And Egypt's modernizing ruler Mohammed Ali was only too willing to give up
his country's patrimony to ingratiate himself to the imperial powers. The
ancient obelisks that today adorn New York's Central Park, London's
Embankment, and the Place de la Concord in Paris were all Ali's gifts.
One of the biggest plunderers was William Flinders Petrie, a British archaeologist
and the father of modern Egyptology. Claiming all that he found, Sir Flanders
transported a staggering number of archaeological artifacts to museums in
Britain, Europe and the United States during the 1800's. He and other
treasure hunters are responsible for providing most of the great collections
of Egyptian antiquities at the British Museum in London, the Metropolitan
Museum in New York, Germany's Berlin Museum and the Louvre in Paris.
In 1951, the Egyptian government began to restrict treasure hunters, limiting
them to only 50 percent of the artifacts they found. But only 12 years ago
did the government seriously crack down, finally forbidding the removal of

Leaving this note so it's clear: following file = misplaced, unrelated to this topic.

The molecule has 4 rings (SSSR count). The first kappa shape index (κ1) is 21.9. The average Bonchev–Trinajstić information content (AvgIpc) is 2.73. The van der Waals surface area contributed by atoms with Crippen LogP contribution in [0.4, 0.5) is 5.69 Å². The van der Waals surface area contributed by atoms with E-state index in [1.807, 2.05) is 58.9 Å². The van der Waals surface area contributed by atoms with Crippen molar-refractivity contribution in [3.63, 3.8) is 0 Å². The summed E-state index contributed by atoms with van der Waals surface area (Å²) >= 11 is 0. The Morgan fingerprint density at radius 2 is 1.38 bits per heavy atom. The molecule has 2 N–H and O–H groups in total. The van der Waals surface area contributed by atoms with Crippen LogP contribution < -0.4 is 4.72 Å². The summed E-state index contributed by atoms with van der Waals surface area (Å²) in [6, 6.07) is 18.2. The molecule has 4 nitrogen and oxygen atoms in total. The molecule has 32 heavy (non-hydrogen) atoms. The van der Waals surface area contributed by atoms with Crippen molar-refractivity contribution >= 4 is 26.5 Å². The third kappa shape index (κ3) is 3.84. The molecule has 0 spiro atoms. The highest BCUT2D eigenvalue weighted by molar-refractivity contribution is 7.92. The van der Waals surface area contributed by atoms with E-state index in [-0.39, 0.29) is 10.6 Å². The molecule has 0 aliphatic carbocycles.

any archaeological artifacts and threatening to break relations with foreign
institutions that steal antiquities.
|In Bahariya, archaeologists have discovered tombs
throughout the town, some having already been ransacked
Recently, Egypt also has begun calling for the return of several key pieces
of stolen treasure. These include the Rosetta Stone, now in London; the
celebrated bust of Queen Nefertiti in Berlin; statues of King Hatshepsut in
New York; and statues of Anh Kat, the architect of the Great Pyramids, at
Boston's Museum of Fine Art.
"These artifacts should come back to Egypt," said Hawass, who has campaigned
abroad and at the United Nations for their return. "Their absence diminishes
Meanwhile, the new discoveries in the Valley of the Mummies are replenishing
the country's looted history every day. And with an estimated 10,000 mummies
to be excavated here the largest mummy find ever Egyptologists are likely
to be too busy over the coming years to mourn what was plundered over the